“Is that what makes you defensible?” I asked.

“Yeah. I think of communities as powerful and defensible businesses. They essentially have these network effects where, if you can scale them effectively, each additional member can add more value to every current member. And, because of the relationships you build with other members, you don’t want to leave. [You] want to maintain those relationships and see them gain more value over time. I see it as a healthier, more effective version of other social networking platforms like Facebook or Instagram. You’re tied to those places because you kind of have to be, but you’d actually have meaningful conversations, build relationships and advance your career, because there’s something like Propel.”

While Tom expected part of the growth in users to come from referrals, this ended up happening at a larger scale than he initially predicted: “What initially got us excited was seeing maybe 90% of growth coming from referrals from other members. To me that says that we’re building something that people are excited to tell their friends about, and that’s a great signal for us”.

A typical Propel onboarding session

How COVID-19 has impacted online communities

The need for connection is a basic human need, and the pandemic has in many ways taken that away from a lot of people. It robbed their ability to connect with their loved ones, make new friends, or make new professional connections. As Tom, Emily, and Scott were planning to launch Propel before the pandemic hit, they were planning to organize in-person events as well.

“When that became impossible, we shifted everything online. We were a little bit anxious to see if people would respond in the same way that they do to in-person events” Tom confides. “But that basic human need to connect with other folks grew,” he adds. “We’ve seen users build incredible relationships, with Propel serving as a central point in lots of people’s lives during this really difficult time. That’s true for a lot of online communities as well: If you can’t connect in person, at least you can connect virtually; and for people who are creating thoughtful spaces for that to happen, I don’t think that ends when hopefully everything goes back to normal. You can build relationships with people around the country or around the world, and they’ll only get more powerful over time.”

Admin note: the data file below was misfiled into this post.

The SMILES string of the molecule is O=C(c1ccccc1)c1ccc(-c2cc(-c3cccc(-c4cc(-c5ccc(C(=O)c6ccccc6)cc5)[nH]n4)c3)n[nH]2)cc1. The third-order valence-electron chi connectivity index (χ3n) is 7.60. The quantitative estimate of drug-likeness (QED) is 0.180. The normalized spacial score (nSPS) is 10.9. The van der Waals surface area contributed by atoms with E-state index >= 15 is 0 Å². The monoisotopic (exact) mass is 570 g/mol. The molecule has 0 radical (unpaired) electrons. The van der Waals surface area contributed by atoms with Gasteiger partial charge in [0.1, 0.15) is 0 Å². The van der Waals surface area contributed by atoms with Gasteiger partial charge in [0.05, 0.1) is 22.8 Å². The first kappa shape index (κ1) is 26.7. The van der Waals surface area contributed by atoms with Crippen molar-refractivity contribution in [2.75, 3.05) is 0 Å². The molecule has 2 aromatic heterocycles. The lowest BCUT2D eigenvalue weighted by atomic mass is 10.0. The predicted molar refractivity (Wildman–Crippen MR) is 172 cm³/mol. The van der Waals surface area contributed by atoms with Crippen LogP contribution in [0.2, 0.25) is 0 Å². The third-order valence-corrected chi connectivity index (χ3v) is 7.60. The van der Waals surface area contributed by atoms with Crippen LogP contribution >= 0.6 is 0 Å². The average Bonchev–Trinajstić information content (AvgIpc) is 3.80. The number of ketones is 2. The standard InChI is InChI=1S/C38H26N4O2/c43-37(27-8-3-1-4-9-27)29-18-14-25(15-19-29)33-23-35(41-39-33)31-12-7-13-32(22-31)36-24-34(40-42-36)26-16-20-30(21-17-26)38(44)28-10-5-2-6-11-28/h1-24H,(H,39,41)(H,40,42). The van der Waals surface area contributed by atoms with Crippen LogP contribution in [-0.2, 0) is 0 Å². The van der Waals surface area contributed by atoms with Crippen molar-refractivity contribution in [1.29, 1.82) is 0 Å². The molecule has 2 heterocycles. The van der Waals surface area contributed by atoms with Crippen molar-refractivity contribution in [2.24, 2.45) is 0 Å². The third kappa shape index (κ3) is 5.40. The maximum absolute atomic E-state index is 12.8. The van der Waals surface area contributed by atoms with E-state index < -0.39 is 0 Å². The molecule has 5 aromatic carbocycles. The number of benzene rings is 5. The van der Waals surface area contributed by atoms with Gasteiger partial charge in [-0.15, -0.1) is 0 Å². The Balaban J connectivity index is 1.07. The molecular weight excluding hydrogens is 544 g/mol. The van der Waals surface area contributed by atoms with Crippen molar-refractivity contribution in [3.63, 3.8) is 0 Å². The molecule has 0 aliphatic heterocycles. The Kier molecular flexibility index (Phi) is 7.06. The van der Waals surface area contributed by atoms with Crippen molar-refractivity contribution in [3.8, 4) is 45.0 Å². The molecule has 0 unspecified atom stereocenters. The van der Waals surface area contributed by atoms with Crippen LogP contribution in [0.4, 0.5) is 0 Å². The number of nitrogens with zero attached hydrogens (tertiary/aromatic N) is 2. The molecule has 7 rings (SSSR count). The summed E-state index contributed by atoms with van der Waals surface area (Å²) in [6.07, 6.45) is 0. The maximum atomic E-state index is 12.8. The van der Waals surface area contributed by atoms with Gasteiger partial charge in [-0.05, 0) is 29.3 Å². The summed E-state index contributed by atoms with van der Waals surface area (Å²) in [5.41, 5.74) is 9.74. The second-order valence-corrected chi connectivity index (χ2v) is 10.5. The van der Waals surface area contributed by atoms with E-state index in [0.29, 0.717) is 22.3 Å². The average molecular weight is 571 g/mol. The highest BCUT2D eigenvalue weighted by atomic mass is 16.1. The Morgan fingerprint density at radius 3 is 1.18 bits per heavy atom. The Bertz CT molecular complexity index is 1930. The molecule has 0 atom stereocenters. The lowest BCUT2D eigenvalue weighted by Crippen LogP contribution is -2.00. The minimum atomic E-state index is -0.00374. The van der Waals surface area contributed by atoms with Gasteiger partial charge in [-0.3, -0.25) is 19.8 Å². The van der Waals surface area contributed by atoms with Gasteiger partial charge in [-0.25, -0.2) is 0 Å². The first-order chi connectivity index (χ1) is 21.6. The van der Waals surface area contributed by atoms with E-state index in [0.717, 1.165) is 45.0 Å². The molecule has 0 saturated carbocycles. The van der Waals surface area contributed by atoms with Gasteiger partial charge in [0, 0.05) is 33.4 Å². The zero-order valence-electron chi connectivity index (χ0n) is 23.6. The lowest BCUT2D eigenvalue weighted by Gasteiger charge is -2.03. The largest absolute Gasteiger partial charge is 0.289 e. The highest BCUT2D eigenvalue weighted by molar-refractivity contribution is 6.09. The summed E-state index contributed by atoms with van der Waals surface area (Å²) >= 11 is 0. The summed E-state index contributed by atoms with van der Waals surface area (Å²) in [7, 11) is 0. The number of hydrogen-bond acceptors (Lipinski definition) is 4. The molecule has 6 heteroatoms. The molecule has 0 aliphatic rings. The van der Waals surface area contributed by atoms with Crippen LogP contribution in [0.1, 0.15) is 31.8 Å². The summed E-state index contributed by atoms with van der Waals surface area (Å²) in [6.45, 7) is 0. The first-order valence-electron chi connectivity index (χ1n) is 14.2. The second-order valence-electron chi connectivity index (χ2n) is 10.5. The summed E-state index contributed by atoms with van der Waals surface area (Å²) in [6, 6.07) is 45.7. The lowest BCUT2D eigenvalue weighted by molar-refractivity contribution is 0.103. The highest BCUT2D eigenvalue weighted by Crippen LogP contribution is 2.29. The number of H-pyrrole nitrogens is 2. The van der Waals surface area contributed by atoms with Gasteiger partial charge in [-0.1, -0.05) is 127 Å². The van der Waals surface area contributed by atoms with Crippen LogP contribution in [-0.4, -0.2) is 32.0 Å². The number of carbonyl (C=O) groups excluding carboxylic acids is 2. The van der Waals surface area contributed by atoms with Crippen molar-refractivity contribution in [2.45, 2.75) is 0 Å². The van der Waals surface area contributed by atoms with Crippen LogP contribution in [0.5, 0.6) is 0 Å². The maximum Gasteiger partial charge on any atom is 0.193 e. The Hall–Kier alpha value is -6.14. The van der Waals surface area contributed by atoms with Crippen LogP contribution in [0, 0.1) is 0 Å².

Where they are and the road ahead

Although not currently fundraising, Tom says he’s “always looking to connect with folks who love and understand the community space. There are a lot of opportunities in this space and we’re eager to expand and serve more people.” He’s also worked as a VC and is presently a Managing Director at Dorm Room Fund. He’s been on the other side of the table and knows the difference a valuable investor can make: “For any start-up, it’s important to find people who really believe in your mission and are closely aligned with what you’re trying to do, hopefully adding value in specific ways”.

Propel hasn’t gone through an incubator or accelerator either, but they’re actually partnering with them in an unexpected way. “They see us as a great source of talent. We’ve seen folks launch products and companies from within the community, [and] we’re developing a lot of reasons to make that happen. So if you’re interested in starting a company in the next few months, it’s a great place to be surrounded by other enthusiastic and creative people, and you get access to those people and the resources to help you launch more effectively”.

To conclude, I asked Tom what 2021 has in store for Propel. “We have lots of exciting things in the works, lots of new products and features that we think will help people start new companies more effectively. And we’re always looking for new members, so we onboard a new class every month.” Propel currently has over 200 members and 50+ advisors.

If you’re interested in joining Propel, or simply want to learn more about them, you can do so by visiting their website here.